3. Infuse the voice of patients and families. Growing and sustaining a strong patient base is a core business goal for most physician practices. Therefore, it is important to understand market trends as well as patient needs, expectations and goals. Successful organizations listen to the voice of patients to understand what they need to heal and engage them before they arrive and after they leave. By using high-touch approaches with high-tech solutions, clinicians can proactively capture patient feedback to discover preferences and address potential gaps in care delivery. For many patients, an optimal healthcare experience can start with a "sacred moment" on admission whereby a nurse simply asks about the patient’s concerns and expectations. One organization in Kennett, MO implemented this approach, with a physician leading the charge, and significantly increased patient satisfaction and willingness to recommend. Healthcare providers who are experience-focused continuously collect patient input, integrate patients and families in improvement projects, and tap into social media and other emerging resources for added insight and connection to the communities they serve. Organizations that address both the emotional and clinical needs of their patients will differentiate themselves and create loyalty.

4. Map the gaps in efficiency plus empathy. Instead of focusing solely on cost reduction and efficiency, leading healthcare organizations concentrate on understanding gaps in the human experience and hardwiring evidence-based solutions that bridge these gaps. Experience mapping uses an efficiency plus empathy model that infuses the voice of patients, families, and staff to identify barriers in care. When mapping the gaps in the human experience of care, many organizations discover that communication is the No. 1 barrier. The Joint Commission also points to breakdowns in communication as an industry challenge and the leading cause of adverse events. Therefore, it is essential for healthcare providers to design the next standards of care that restore the human connection, return people to purpose, and create seamless patient experiences. Mapping the gaps in efficiency plus empathy provides valuable information about how to create ideal experiences and create loyalty by drilling down to what matters most for each stakeholder. In doing so, care teams can create national Always Events®, which are aspects of care that should always occur when patients and families interact with a healthcare provider.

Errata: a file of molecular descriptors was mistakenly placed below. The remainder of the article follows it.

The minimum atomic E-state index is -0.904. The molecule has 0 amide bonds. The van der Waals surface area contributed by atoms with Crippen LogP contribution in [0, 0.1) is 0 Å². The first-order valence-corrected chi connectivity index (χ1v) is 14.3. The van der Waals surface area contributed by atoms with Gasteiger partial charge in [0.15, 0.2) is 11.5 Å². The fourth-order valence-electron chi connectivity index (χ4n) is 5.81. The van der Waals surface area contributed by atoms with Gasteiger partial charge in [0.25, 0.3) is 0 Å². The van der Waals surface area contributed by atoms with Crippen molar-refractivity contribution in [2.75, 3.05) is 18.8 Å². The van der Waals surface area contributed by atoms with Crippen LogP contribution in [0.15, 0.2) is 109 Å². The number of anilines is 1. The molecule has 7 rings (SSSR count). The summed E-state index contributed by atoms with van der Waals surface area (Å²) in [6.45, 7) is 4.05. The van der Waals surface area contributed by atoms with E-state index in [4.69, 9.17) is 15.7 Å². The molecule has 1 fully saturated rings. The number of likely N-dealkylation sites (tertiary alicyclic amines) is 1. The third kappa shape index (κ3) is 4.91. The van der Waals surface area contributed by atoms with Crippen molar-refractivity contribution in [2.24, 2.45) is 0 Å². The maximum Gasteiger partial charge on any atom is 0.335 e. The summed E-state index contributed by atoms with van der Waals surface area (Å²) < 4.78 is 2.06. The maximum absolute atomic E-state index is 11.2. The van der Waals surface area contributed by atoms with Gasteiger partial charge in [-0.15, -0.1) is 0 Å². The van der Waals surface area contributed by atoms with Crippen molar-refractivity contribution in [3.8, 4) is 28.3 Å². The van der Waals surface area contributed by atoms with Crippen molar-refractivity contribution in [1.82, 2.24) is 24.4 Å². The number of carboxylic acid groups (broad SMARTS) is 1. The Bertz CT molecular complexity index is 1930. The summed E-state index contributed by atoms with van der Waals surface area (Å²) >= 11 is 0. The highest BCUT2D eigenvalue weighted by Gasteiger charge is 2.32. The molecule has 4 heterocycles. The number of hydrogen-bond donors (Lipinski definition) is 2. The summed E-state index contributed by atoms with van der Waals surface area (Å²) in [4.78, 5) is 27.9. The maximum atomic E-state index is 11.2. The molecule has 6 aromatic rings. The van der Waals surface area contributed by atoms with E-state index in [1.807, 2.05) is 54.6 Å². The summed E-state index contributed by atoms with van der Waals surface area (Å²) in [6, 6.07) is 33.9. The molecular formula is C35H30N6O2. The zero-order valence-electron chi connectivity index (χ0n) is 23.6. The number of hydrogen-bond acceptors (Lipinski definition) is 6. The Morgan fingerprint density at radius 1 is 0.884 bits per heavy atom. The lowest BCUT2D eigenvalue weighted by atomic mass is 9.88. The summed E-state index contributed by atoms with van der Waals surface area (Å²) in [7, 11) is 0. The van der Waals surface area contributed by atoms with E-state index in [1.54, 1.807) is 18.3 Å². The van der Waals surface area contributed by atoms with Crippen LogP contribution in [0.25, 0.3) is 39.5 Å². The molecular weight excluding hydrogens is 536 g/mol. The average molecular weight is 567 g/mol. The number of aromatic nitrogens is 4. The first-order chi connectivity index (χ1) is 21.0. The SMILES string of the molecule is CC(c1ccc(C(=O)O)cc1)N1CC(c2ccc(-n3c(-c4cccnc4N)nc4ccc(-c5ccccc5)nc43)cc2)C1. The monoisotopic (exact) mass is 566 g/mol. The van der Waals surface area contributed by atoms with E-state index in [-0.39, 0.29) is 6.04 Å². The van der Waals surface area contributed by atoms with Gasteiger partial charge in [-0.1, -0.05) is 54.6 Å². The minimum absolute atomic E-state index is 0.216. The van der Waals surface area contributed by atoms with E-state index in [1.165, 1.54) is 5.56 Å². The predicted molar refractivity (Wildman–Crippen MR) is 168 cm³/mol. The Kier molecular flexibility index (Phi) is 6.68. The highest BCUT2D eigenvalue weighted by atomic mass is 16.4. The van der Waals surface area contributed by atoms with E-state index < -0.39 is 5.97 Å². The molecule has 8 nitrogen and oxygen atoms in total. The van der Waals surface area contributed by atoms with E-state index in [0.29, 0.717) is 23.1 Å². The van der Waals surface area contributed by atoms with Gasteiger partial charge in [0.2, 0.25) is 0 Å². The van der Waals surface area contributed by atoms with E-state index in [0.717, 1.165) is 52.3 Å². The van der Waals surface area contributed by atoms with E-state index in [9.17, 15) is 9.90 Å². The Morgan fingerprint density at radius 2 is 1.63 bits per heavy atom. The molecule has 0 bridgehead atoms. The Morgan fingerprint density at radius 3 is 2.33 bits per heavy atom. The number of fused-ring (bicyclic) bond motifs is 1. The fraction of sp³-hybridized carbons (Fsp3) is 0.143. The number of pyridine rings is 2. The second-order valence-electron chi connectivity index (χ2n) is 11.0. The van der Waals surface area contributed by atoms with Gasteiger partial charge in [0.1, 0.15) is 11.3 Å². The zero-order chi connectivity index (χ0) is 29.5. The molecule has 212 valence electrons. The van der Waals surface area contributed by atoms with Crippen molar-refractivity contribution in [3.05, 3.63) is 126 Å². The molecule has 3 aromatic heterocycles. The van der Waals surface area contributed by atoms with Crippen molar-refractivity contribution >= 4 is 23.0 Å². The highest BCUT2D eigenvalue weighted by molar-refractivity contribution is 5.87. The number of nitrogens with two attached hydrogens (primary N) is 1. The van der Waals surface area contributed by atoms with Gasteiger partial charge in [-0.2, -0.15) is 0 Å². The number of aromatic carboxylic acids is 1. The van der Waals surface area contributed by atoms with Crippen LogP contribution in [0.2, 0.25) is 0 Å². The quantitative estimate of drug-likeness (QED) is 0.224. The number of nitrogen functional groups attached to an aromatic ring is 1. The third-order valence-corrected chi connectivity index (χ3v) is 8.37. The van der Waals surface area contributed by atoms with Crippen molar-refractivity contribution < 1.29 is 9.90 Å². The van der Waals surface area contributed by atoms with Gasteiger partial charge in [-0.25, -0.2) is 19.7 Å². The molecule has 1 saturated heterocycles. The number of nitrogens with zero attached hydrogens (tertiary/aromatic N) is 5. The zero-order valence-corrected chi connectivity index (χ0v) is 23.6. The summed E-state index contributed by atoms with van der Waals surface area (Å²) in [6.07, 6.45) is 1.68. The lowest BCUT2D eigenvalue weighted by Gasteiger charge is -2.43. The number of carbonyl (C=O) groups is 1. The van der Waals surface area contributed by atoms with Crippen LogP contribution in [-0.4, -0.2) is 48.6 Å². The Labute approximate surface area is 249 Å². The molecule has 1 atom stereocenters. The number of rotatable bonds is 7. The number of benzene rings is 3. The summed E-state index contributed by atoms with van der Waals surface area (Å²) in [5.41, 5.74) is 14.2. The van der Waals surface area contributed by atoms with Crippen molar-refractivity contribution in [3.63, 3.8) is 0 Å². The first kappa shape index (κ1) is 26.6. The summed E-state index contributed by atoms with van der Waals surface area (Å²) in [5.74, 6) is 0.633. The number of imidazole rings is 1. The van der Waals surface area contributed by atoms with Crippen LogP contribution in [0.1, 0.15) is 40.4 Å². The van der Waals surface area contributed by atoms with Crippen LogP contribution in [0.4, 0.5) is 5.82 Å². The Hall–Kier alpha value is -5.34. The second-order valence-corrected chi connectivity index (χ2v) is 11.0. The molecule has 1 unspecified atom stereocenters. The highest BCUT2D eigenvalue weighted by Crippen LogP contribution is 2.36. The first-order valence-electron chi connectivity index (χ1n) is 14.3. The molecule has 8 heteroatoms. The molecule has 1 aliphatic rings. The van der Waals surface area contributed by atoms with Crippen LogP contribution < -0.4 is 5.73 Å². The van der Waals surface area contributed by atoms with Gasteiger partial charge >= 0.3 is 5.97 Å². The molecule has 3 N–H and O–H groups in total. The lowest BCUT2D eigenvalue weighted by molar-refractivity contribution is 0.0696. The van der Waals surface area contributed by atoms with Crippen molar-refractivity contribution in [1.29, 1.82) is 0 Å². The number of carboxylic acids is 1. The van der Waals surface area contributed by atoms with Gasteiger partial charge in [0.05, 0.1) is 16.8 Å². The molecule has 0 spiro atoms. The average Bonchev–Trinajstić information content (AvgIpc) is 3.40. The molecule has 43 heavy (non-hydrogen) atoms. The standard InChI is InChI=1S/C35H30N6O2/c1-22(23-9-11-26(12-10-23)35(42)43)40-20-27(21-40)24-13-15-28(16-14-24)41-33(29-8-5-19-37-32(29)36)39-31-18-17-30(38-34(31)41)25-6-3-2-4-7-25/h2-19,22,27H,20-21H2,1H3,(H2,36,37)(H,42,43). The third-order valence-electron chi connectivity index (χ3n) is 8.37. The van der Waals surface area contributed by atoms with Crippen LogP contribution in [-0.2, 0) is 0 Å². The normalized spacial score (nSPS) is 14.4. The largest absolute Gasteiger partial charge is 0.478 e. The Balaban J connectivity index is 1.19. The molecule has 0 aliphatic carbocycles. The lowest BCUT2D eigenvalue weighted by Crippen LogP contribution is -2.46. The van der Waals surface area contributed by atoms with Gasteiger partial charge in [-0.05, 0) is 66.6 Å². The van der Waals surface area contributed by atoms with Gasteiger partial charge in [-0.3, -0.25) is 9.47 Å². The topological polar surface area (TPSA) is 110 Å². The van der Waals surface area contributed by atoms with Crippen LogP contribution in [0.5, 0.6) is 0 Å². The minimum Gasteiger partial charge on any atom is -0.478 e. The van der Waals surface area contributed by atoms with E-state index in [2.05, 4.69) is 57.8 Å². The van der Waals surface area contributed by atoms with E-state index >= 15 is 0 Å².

5. Put science behind the human experience of care. At the intersection of technology and humanity, there are many innovative solutions transforming healthcare. In 2014, The Institute for Healthcare Improvement (IHI) recognized the practice of recording discharge instructions as an Always Event, an accolade that the “sacred moment” on admission also received. As physician practices, hospitals and health systems implement these human-centered innovations, they will be required to measure their impact on quality and safety metrics, patient satisfaction, and clinical outcomes. Pioneer organizations recording discharge instructions have reported significant increases in patient satisfaction as well as decreases in readmission rates. To accelerate a scientific agenda focused on the human experience of care, a growing group of industry thought leaders are researching and sharing best practices to improve communication, patient and family engagement, staff resiliency, and many other key drivers. To stay ahead of ever-evolving healthcare trends it is important for physician practices to collaborate with other industry leaders to avoid reinventing the wheel and help set the next standards of care.

M. Bridget Duffy, MD, is the Chief Medical Officer for Vocera Communications, Inc., the leading provider of real-time, intelligent communication solutions for mission-critical mobile environments. Dr. Duffy is also the Cofounder of ExperiaHealth and the Experience Innovation Network, which helps organizations rapidly design and deploy innovations that restore the human connection in healthcare while improving clinical outcomes and patient, staff and physician loyalty. Dr. Duffy can be reached at bridget.duffy@vocera.com.